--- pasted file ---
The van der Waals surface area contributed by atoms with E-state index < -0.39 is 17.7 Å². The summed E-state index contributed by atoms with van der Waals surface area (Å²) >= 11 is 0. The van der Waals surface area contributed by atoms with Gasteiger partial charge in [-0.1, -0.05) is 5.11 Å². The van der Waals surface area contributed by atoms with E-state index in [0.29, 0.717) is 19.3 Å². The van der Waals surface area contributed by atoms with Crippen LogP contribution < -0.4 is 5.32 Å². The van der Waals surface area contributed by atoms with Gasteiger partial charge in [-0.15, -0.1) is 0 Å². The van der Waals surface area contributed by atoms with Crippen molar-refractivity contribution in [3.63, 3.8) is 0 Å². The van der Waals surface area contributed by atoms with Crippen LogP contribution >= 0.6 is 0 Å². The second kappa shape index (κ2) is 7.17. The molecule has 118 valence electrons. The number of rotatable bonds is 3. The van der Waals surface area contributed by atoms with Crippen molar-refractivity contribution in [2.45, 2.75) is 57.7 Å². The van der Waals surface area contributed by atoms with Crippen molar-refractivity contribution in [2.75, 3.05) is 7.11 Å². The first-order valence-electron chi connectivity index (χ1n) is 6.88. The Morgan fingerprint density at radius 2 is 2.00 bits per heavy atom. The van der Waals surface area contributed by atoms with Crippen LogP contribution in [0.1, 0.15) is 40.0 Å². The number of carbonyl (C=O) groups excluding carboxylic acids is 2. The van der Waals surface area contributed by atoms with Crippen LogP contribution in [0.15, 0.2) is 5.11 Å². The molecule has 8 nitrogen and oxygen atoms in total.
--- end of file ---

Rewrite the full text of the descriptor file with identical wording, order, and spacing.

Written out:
The van der Waals surface area contributed by atoms with E-state index < -0.39 is 17.7 Å². The summed E-state index contributed by atoms with van der Waals surface area (Å²) >= 11 is 0. The van der Waals surface area contributed by atoms with Gasteiger partial charge in [-0.1, -0.05) is 5.11 Å². The van der Waals surface area contributed by atoms with E-state index in [0.29, 0.717) is 19.3 Å². The van der Waals surface area contributed by atoms with Crippen LogP contribution < -0.4 is 5.32 Å². The van der Waals surface area contributed by atoms with Gasteiger partial charge in [-0.15, -0.1) is 0 Å². The van der Waals surface area contributed by atoms with Crippen molar-refractivity contribution in [3.63, 3.8) is 0 Å². The van der Waals surface area contributed by atoms with Crippen LogP contribution >= 0.6 is 0 Å². The second kappa shape index (κ2) is 7.17. The molecule has 118 valence electrons. The number of rotatable bonds is 3. The van der Waals surface area contributed by atoms with Crippen molar-refractivity contribution in [2.45, 2.75) is 57.7 Å². The van der Waals surface area contributed by atoms with Crippen molar-refractivity contribution in [2.75, 3.05) is 7.11 Å². The first-order valence-electron chi connectivity index (χ1n) is 6.88. The Morgan fingerprint density at radius 2 is 2.00 bits per heavy atom. The van der Waals surface area contributed by atoms with Crippen LogP contribution in [0.1, 0.15) is 40.0 Å². The number of carbonyl (C=O) groups excluding carboxylic acids is 2. The van der Waals surface area contributed by atoms with Crippen LogP contribution in [0.15, 0.2) is 5.11 Å². The molecule has 8 nitrogen and oxygen atoms in total.